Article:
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Scale Reviews

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This scales book is a classic in psychometrics. It is instrumental for survey researchers in the fields of advertising, marketing, consumer psychology, and other related fields that rely largely on attitudinal measures. My copy has gotten me through years of field research by helping provide testable, reliable scales.
Angeline Close Scheinbaum, Ph.D.
University of Texas at Austin


Four, seven-point items compose the scale and are used to measure how successful a company is expected to be in the future.

Using five, five-point Likert-type items, the scale measures the extent to which a consumer believes he/she has spent a lot of time and effort on a relationship with a current provider.

A person's knowledge of various typical consumer financial products is measured by asking ten questions.  It is considered an objective measure rather than a subjective one because each question has a correct answer rather than being a person's opinion of his/her knowledge level.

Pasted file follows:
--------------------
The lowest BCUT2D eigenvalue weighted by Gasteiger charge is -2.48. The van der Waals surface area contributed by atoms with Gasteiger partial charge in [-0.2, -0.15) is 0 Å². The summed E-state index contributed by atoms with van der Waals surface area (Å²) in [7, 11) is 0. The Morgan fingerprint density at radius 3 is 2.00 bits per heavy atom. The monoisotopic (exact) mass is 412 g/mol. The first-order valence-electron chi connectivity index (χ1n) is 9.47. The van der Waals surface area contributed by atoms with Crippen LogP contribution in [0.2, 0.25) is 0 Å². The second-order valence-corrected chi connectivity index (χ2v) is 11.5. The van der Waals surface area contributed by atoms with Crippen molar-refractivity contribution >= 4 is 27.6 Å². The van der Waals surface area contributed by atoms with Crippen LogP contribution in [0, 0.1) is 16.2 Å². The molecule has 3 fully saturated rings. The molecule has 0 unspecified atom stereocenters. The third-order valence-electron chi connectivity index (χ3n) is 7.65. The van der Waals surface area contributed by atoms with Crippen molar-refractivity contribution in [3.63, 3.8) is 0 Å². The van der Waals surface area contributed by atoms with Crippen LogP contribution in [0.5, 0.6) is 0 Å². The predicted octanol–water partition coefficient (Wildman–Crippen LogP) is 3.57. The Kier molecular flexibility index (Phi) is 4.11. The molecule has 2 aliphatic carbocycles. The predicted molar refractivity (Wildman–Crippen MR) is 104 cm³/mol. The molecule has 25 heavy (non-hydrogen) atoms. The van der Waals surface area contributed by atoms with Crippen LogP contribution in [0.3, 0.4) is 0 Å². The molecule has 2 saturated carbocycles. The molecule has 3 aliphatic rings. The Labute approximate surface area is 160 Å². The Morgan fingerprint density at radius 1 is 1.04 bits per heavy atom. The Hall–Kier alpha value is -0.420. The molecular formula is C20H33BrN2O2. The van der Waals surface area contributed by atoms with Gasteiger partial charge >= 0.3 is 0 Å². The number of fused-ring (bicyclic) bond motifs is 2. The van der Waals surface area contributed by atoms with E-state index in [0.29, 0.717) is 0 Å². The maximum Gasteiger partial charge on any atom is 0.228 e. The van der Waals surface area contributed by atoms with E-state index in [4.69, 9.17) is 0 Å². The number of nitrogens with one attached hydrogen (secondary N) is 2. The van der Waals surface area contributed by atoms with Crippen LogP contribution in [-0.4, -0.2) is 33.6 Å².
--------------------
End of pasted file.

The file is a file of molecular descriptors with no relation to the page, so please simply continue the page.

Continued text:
Three, seven-point items are used to measure one's self-expressed level of understanding of a particular investment, especially how it functions in saving money, and one's comfort in choosing to invest in it.

A person's self-expressed level of understanding a particular object (topic, product, company, et cetera) is measured in the scale with three, seven-point items.

A person's attitude regarding the amount of risk perceived to be associated with a particular investment is measured using three semantic differentials.

Three semantic differentials are used to measure a person's attitude regarding a particular investment, with an emphasis on how "good" it is considered to be.

The extent of a person's satisfaction with the performance of the stocks in his/her portfolio is measured with three, nine-point items.

Three, seven-point statements are used to measure the relative amount of time, effort, and money that appear to have been spent on the development of a website.

The scale is composed of four, seven-point statements that are intended to measure the degree to which a certain stimulus has focused a person's thoughts on others more than on self.